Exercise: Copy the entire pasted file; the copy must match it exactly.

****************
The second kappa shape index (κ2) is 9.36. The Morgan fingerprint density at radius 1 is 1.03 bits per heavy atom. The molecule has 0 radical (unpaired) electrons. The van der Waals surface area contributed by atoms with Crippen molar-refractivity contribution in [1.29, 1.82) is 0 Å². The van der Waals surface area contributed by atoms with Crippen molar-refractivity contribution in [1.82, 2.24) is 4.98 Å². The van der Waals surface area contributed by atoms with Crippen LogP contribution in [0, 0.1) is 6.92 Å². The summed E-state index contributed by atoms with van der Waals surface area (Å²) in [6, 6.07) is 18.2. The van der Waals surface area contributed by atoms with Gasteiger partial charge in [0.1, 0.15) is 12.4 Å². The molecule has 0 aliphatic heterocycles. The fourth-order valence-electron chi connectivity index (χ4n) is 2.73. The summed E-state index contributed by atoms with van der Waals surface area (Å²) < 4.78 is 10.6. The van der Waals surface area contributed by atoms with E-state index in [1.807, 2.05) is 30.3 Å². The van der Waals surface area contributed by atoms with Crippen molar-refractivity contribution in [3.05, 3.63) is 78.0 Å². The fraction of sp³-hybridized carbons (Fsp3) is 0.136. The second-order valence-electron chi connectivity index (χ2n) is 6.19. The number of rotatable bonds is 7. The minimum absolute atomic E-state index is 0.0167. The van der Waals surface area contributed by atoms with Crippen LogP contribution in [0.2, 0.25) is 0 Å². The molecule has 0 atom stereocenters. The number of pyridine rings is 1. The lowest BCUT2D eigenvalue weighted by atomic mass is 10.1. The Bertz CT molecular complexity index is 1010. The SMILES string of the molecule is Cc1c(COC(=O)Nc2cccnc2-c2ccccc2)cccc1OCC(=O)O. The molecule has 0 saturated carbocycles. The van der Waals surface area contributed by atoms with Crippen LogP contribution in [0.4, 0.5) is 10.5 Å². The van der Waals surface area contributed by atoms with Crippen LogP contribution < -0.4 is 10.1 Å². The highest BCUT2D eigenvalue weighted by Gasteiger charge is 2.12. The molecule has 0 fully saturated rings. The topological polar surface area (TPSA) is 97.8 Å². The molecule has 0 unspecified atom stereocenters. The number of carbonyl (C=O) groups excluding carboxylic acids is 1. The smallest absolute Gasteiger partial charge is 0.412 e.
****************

The second kappa shape index (κ2) is 9.36. The Morgan fingerprint density at radius 1 is 1.03 bits per heavy atom. The molecule has 0 radical (unpaired) electrons. The van der Waals surface area contributed by atoms with Crippen molar-refractivity contribution in [1.29, 1.82) is 0 Å². The van der Waals surface area contributed by atoms with Crippen molar-refractivity contribution in [1.82, 2.24) is 4.98 Å². The van der Waals surface area contributed by atoms with Crippen LogP contribution in [0, 0.1) is 6.92 Å². The summed E-state index contributed by atoms with van der Waals surface area (Å²) in [6, 6.07) is 18.2. The van der Waals surface area contributed by atoms with Gasteiger partial charge in [0.1, 0.15) is 12.4 Å². The molecule has 0 aliphatic heterocycles. The fourth-order valence-electron chi connectivity index (χ4n) is 2.73. The summed E-state index contributed by atoms with van der Waals surface area (Å²) < 4.78 is 10.6. The van der Waals surface area contributed by atoms with E-state index in [1.807, 2.05) is 30.3 Å². The van der Waals surface area contributed by atoms with Crippen molar-refractivity contribution in [3.05, 3.63) is 78.0 Å². The fraction of sp³-hybridized carbons (Fsp3) is 0.136. The second-order valence-electron chi connectivity index (χ2n) is 6.19. The number of rotatable bonds is 7. The minimum absolute atomic E-state index is 0.0167. The van der Waals surface area contributed by atoms with Crippen LogP contribution in [0.2, 0.25) is 0 Å². The molecule has 0 atom stereocenters. The number of pyridine rings is 1. The lowest BCUT2D eigenvalue weighted by atomic mass is 10.1. The Bertz CT molecular complexity index is 1010. The SMILES string of the molecule is Cc1c(COC(=O)Nc2cccnc2-c2ccccc2)cccc1OCC(=O)O. The molecule has 0 saturated carbocycles. The van der Waals surface area contributed by atoms with Crippen LogP contribution in [0.4, 0.5) is 10.5 Å². The van der Waals surface area contributed by atoms with Crippen LogP contribution < -0.4 is 10.1 Å². The highest BCUT2D eigenvalue weighted by Gasteiger charge is 2.12. The molecule has 0 fully saturated rings. The topological polar surface area (TPSA) is 97.8 Å². The molecule has 0 unspecified atom stereocenters. The number of carbonyl (C=O) groups excluding carboxylic acids is 1. The smallest absolute Gasteiger partial charge is 0.412 e.